I was surprised that she opened her eyes when I spoke to her. Despite cachexia and the brawny complexion of renal failure, her eyes remained beautiful, blue and bright. Her skin was smooth, and her lips and smile had escaped the ravages of her disease.

I heard her voice for the last time, when she asked, "Where is Katherine?" "She just stepped out to make a call, she's right around the corner," I replied. I asked her how she was feeling as I tucked the scratchy hospital blanket around her neck.

For the first time ever, she admitted, "I'm not doing so well tonight." For a moment, I wondered if she really recognized me or whether she was just continuing in that mode of politeness that was her essence, the part of her that I knew would never fade.

With my hand on her shoulder, I gently whispered, "I turned off your defibrillator so you will not get a shock and there is morphine if you need it. Let me know if you are uncomfortable."

"I will," she said as she shook her head yes.

As she closed her eyes in resignation, I questioned my telling her about the defibrillator. I knew, though, that she had trusted her daughter to be her advocate and me to choreograph the medical aspects of her care. In her final moments, she trusted us to coordinate the subtle nuances of her death.

It sunk in that this was our last conversation; the end of 16 years of office visits, decisions, discussions, family conferences, informed consents, referrals, and finally dialysis. We failed in our recent woeful attempts to steal fluid from an intravascular space desiccated by a greedy and thirsty abdominal cavity. Although distended with ascites, she was desperate to have smaller legs, to breathe, and to live. Was the blessing of the plan for dialysis my only misstep in the direction of her medical care? It had not hastened her demise, but it had not helped one iota. I think it was a comfort to her to have another option to consider. Perhaps I had become too close to deny her this one request.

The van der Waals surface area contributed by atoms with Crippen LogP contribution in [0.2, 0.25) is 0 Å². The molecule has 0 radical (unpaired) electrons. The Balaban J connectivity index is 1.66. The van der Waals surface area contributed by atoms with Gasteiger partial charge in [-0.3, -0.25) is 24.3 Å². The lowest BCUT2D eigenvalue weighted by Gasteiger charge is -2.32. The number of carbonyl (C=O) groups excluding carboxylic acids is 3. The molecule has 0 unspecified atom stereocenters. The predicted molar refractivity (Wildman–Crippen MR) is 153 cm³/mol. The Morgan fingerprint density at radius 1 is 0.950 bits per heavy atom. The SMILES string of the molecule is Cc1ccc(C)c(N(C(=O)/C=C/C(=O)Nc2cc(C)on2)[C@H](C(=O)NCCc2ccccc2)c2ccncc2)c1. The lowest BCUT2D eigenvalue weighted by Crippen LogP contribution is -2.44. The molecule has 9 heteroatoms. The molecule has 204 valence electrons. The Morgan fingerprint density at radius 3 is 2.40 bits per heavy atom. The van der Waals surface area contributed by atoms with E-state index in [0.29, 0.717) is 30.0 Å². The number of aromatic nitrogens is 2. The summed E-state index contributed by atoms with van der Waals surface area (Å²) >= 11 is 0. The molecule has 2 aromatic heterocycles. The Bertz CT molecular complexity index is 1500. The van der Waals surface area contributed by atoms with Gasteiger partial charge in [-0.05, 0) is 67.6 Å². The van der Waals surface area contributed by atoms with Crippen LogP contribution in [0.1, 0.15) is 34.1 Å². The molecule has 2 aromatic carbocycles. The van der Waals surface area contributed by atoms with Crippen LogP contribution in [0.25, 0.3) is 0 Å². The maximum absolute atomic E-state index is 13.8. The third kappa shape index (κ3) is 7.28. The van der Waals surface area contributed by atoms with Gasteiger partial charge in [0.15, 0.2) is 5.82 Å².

On the drive home, I realized that it wasn't just Anna that I would miss. I will also miss Katherine. I had developed a deep respect for her intelligence. Though she's never studied medicine, she's a quick student of pathophysiology. Her understanding of her mother's disease process was nothing short of genius. She could recite her intolerances and had memorized her medication regimen. She was not a follower in her mother's care. She was a leader. She trusted me implicitly but challenged me on occasion so that I would reexplain something. She needed to completely understand every plan. I often told her that she should do things in such a way that she would have no regrets. Yes, I would mourn the absence of my patient's daughter, a presence in my practice life that had become a comfortable routine.